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Antidepressant use during the gestational period is a controversial
To determine whether duration of antidepressant use during the first
trimester increases the risk of major congenital malformations in
offspring of women diagnosed with psychiatric disorders.
A case-control study was performed among women who had been pregnant
between January 1998 and December 2002. Data were obtained from a
Medication and Pregnancy registry, built by linking three databases from
the province of Quebec, and a self-administered questionnaire. Women
eligible for this study had to be 15–45 years old at the beginning of
pregnancy, have at least one diagnosis of psychiatric disorder before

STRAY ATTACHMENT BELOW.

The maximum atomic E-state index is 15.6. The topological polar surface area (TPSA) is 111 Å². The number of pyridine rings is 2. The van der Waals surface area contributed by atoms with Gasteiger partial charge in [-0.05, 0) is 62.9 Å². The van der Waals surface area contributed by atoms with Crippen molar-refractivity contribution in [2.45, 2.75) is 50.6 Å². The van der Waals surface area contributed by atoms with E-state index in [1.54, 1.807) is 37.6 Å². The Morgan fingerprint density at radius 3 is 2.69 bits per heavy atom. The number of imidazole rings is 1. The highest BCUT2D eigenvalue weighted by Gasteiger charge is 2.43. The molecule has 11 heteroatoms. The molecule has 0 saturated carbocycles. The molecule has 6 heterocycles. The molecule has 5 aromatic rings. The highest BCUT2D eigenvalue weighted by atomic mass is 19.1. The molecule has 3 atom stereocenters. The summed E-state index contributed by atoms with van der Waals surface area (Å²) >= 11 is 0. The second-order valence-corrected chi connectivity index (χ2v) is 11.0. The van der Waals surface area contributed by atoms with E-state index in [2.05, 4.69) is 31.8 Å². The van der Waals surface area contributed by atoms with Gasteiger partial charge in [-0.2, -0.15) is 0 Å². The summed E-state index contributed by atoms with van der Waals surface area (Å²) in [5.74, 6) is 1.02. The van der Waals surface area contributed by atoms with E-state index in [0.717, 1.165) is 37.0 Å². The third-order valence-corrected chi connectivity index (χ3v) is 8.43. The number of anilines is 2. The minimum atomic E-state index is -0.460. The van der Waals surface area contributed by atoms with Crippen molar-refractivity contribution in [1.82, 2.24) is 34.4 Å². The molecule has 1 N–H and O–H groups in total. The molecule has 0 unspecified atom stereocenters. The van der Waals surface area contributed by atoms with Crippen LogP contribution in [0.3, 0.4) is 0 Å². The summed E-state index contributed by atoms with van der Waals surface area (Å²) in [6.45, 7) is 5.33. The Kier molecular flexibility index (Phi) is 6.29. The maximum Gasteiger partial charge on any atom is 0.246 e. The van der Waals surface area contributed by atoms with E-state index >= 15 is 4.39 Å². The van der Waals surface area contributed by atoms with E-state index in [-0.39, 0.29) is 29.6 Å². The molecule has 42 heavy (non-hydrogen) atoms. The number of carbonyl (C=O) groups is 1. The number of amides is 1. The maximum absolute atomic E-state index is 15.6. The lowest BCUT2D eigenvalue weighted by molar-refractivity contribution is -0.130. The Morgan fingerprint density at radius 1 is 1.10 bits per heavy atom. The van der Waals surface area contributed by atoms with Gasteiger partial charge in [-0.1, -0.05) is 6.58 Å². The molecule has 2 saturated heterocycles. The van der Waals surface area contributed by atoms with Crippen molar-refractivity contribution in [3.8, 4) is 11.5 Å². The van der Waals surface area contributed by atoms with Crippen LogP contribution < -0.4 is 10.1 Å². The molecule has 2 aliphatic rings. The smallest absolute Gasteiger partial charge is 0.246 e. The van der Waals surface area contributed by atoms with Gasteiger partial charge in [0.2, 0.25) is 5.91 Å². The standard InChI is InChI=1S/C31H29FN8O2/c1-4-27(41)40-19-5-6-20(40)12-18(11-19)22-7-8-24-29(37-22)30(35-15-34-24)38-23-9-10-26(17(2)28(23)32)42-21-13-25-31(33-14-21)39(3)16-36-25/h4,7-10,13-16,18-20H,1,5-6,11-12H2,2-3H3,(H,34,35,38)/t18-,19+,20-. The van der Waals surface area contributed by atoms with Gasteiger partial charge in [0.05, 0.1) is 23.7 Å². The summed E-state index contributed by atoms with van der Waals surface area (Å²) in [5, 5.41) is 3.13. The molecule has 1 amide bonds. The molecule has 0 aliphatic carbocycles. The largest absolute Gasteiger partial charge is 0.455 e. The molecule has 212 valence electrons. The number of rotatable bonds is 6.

pregnancy, have used antidepressants for ≥ 30 days in the year prior to
pregnancy and have a pregnancy ending with a delivery. Cases were defined
as any major congenital malformation diagnosed in the offspring's first
year of life. Odds ratios, adjusted for relevant confounders, were
estimated using logistic regression.
Among the 2329 women meeting the inclusion criteria, 189 (8.1%) infants
were born with a major congenital malformation. Duration of
antidepressant use during the first trimester of pregnancy was not
associated with an increased risk of major congenital malformations: 1–30
days v. 0 day, adjusted OR=1.23 (95% CI 0.77–1.98);
31–60 days v. 0 day, adjusted OR=1.03 (95% CI
0.63–1.69); ≥ 61 days v. 0 day, adjusted OR=0.92 (95% CI
These data do not support an association between duration of
antidepressant use during the first trimester of pregnancy and major
congenital malformations in the offspring of women with psychiatric
disorders. These findings should help clinicians decide whether to
continue antidepressant therapy during pregnancy.
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